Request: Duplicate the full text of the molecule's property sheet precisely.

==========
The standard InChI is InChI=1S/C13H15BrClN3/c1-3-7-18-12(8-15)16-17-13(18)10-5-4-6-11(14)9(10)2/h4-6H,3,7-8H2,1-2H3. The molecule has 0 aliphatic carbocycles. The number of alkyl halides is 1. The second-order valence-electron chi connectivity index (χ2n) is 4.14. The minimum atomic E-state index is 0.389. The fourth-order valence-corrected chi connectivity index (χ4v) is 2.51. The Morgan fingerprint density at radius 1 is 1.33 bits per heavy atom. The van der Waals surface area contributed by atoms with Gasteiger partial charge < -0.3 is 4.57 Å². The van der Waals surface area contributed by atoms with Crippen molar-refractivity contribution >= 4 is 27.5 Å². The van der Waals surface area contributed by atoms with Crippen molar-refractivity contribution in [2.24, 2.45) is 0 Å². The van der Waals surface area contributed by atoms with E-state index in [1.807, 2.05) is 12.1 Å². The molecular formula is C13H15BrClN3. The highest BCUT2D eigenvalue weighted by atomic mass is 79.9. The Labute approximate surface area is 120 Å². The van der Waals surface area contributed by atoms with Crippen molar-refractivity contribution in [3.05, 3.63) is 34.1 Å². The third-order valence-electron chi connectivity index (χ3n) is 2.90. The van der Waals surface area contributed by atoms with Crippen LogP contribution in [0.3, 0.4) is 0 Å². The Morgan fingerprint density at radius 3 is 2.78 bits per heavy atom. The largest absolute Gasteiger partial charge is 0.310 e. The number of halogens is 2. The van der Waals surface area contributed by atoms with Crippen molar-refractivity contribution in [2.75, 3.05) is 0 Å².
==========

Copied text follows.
The standard InChI is InChI=1S/C13H15BrClN3/c1-3-7-18-12(8-15)16-17-13(18)10-5-4-6-11(14)9(10)2/h4-6H,3,7-8H2,1-2H3. The molecule has 0 aliphatic carbocycles. The number of alkyl halides is 1. The second-order valence-electron chi connectivity index (χ2n) is 4.14. The minimum atomic E-state index is 0.389. The fourth-order valence-corrected chi connectivity index (χ4v) is 2.51. The Morgan fingerprint density at radius 1 is 1.33 bits per heavy atom. The van der Waals surface area contributed by atoms with Gasteiger partial charge < -0.3 is 4.57 Å². The van der Waals surface area contributed by atoms with Crippen molar-refractivity contribution >= 4 is 27.5 Å². The van der Waals surface area contributed by atoms with Crippen molar-refractivity contribution in [2.24, 2.45) is 0 Å². The van der Waals surface area contributed by atoms with E-state index in [1.807, 2.05) is 12.1 Å². The molecular formula is C13H15BrClN3. The highest BCUT2D eigenvalue weighted by atomic mass is 79.9. The Labute approximate surface area is 120 Å². The van der Waals surface area contributed by atoms with Crippen molar-refractivity contribution in [3.05, 3.63) is 34.1 Å². The third-order valence-electron chi connectivity index (χ3n) is 2.90. The van der Waals surface area contributed by atoms with Crippen LogP contribution in [0.3, 0.4) is 0 Å². The Morgan fingerprint density at radius 3 is 2.78 bits per heavy atom. The largest absolute Gasteiger partial charge is 0.310 e. The number of halogens is 2. The van der Waals surface area contributed by atoms with Crippen molar-refractivity contribution in [2.75, 3.05) is 0 Å².